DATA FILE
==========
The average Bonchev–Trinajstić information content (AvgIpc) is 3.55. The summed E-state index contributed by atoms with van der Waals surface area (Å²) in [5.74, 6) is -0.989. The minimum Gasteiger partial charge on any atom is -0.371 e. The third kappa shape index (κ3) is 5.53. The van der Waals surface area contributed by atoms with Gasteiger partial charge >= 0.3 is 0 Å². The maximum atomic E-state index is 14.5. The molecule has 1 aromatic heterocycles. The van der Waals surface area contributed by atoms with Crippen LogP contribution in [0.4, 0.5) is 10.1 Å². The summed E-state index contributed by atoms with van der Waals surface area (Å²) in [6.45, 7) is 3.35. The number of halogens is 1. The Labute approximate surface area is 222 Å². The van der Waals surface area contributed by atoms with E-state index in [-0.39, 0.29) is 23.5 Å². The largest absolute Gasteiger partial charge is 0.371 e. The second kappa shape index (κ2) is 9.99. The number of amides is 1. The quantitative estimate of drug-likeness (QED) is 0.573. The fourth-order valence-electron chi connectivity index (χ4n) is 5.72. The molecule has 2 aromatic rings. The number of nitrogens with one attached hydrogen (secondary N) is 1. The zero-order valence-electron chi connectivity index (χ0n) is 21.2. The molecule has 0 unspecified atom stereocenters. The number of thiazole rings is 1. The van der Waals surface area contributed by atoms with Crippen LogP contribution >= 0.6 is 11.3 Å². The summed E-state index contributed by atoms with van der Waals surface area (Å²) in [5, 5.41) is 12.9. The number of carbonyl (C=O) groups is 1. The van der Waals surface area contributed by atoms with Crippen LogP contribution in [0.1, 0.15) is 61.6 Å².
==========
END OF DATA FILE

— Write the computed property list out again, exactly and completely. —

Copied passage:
The average Bonchev–Trinajstić information content (AvgIpc) is 3.55. The summed E-state index contributed by atoms with van der Waals surface area (Å²) in [5.74, 6) is -0.989. The minimum Gasteiger partial charge on any atom is -0.371 e. The third kappa shape index (κ3) is 5.53. The van der Waals surface area contributed by atoms with Gasteiger partial charge >= 0.3 is 0 Å². The maximum atomic E-state index is 14.5. The molecule has 1 aromatic heterocycles. The van der Waals surface area contributed by atoms with Crippen LogP contribution in [0.4, 0.5) is 10.1 Å². The summed E-state index contributed by atoms with van der Waals surface area (Å²) in [6.45, 7) is 3.35. The number of halogens is 1. The Labute approximate surface area is 222 Å². The van der Waals surface area contributed by atoms with E-state index in [-0.39, 0.29) is 23.5 Å². The largest absolute Gasteiger partial charge is 0.371 e. The second kappa shape index (κ2) is 9.99. The number of amides is 1. The quantitative estimate of drug-likeness (QED) is 0.573. The fourth-order valence-electron chi connectivity index (χ4n) is 5.72. The molecule has 2 aromatic rings. The number of nitrogens with one attached hydrogen (secondary N) is 1. The zero-order valence-electron chi connectivity index (χ0n) is 21.2. The molecule has 0 unspecified atom stereocenters. The number of thiazole rings is 1. The van der Waals surface area contributed by atoms with Crippen LogP contribution >= 0.6 is 11.3 Å². The summed E-state index contributed by atoms with van der Waals surface area (Å²) in [5, 5.41) is 12.9. The number of carbonyl (C=O) groups is 1. The van der Waals surface area contributed by atoms with Crippen LogP contribution in [0.1, 0.15) is 61.6 Å².